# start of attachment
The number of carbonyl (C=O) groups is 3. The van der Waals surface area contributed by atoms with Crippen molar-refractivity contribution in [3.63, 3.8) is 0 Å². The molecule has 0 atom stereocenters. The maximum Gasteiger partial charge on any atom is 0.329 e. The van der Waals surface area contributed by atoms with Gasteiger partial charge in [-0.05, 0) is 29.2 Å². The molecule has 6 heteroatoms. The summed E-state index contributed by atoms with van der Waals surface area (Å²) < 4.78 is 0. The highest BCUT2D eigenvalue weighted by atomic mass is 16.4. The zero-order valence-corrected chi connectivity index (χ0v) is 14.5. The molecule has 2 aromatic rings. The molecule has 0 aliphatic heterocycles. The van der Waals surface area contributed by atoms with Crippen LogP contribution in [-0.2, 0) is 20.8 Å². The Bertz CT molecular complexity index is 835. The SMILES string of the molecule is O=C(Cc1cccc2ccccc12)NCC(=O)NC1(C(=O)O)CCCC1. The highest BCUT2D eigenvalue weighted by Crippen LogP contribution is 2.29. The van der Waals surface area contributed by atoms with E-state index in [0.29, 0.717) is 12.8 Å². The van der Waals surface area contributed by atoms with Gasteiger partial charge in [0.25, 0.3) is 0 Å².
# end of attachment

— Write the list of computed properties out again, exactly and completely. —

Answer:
The number of carbonyl (C=O) groups is 3. The van der Waals surface area contributed by atoms with Crippen molar-refractivity contribution in [3.63, 3.8) is 0 Å². The molecule has 0 atom stereocenters. The maximum Gasteiger partial charge on any atom is 0.329 e. The van der Waals surface area contributed by atoms with Gasteiger partial charge in [-0.05, 0) is 29.2 Å². The molecule has 6 heteroatoms. The summed E-state index contributed by atoms with van der Waals surface area (Å²) < 4.78 is 0. The highest BCUT2D eigenvalue weighted by atomic mass is 16.4. The zero-order valence-corrected chi connectivity index (χ0v) is 14.5. The molecule has 2 aromatic rings. The molecule has 0 aliphatic heterocycles. The van der Waals surface area contributed by atoms with Crippen LogP contribution in [-0.2, 0) is 20.8 Å². The Bertz CT molecular complexity index is 835. The SMILES string of the molecule is O=C(Cc1cccc2ccccc12)NCC(=O)NC1(C(=O)O)CCCC1. The highest BCUT2D eigenvalue weighted by Crippen LogP contribution is 2.29. The van der Waals surface area contributed by atoms with E-state index in [0.29, 0.717) is 12.8 Å². The van der Waals surface area contributed by atoms with Gasteiger partial charge in [0.25, 0.3) is 0 Å².